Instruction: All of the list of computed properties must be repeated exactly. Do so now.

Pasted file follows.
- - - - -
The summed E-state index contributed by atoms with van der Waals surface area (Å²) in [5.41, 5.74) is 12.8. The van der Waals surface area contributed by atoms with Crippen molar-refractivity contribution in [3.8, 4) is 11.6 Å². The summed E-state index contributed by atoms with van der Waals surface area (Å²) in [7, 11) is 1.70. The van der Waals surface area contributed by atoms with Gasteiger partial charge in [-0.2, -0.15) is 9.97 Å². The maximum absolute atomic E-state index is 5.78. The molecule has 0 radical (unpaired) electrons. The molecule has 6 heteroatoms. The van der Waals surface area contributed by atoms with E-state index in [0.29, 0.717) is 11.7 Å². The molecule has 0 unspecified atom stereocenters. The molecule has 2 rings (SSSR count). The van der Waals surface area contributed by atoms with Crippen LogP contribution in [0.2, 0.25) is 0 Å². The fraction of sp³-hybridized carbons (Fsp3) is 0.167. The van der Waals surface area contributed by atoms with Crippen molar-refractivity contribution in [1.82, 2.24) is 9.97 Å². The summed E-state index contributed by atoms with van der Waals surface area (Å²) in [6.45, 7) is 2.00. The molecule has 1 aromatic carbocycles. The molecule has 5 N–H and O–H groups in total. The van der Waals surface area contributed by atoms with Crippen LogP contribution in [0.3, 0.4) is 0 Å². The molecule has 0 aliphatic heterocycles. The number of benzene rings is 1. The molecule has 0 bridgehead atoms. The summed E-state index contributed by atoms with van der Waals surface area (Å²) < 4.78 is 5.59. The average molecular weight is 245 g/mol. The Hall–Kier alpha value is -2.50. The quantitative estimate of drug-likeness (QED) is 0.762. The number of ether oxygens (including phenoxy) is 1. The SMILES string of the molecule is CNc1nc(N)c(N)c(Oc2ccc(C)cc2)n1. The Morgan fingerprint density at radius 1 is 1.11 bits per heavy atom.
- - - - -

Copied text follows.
The summed E-state index contributed by atoms with van der Waals surface area (Å²) in [5.41, 5.74) is 12.8. The van der Waals surface area contributed by atoms with Crippen molar-refractivity contribution in [3.8, 4) is 11.6 Å². The summed E-state index contributed by atoms with van der Waals surface area (Å²) in [7, 11) is 1.70. The van der Waals surface area contributed by atoms with Gasteiger partial charge in [-0.2, -0.15) is 9.97 Å². The maximum absolute atomic E-state index is 5.78. The molecule has 0 radical (unpaired) electrons. The molecule has 6 heteroatoms. The van der Waals surface area contributed by atoms with E-state index in [0.29, 0.717) is 11.7 Å². The molecule has 0 unspecified atom stereocenters. The molecule has 2 rings (SSSR count). The van der Waals surface area contributed by atoms with Crippen LogP contribution in [0.2, 0.25) is 0 Å². The fraction of sp³-hybridized carbons (Fsp3) is 0.167. The van der Waals surface area contributed by atoms with Crippen molar-refractivity contribution in [1.82, 2.24) is 9.97 Å². The summed E-state index contributed by atoms with van der Waals surface area (Å²) in [6.45, 7) is 2.00. The molecule has 1 aromatic carbocycles. The molecule has 5 N–H and O–H groups in total. The van der Waals surface area contributed by atoms with Crippen LogP contribution in [0.3, 0.4) is 0 Å². The molecule has 0 aliphatic heterocycles. The number of benzene rings is 1. The molecule has 0 bridgehead atoms. The summed E-state index contributed by atoms with van der Waals surface area (Å²) < 4.78 is 5.59. The average molecular weight is 245 g/mol. The Hall–Kier alpha value is -2.50. The quantitative estimate of drug-likeness (QED) is 0.762. The number of ether oxygens (including phenoxy) is 1. The SMILES string of the molecule is CNc1nc(N)c(N)c(Oc2ccc(C)cc2)n1. The Morgan fingerprint density at radius 1 is 1.11 bits per heavy atom.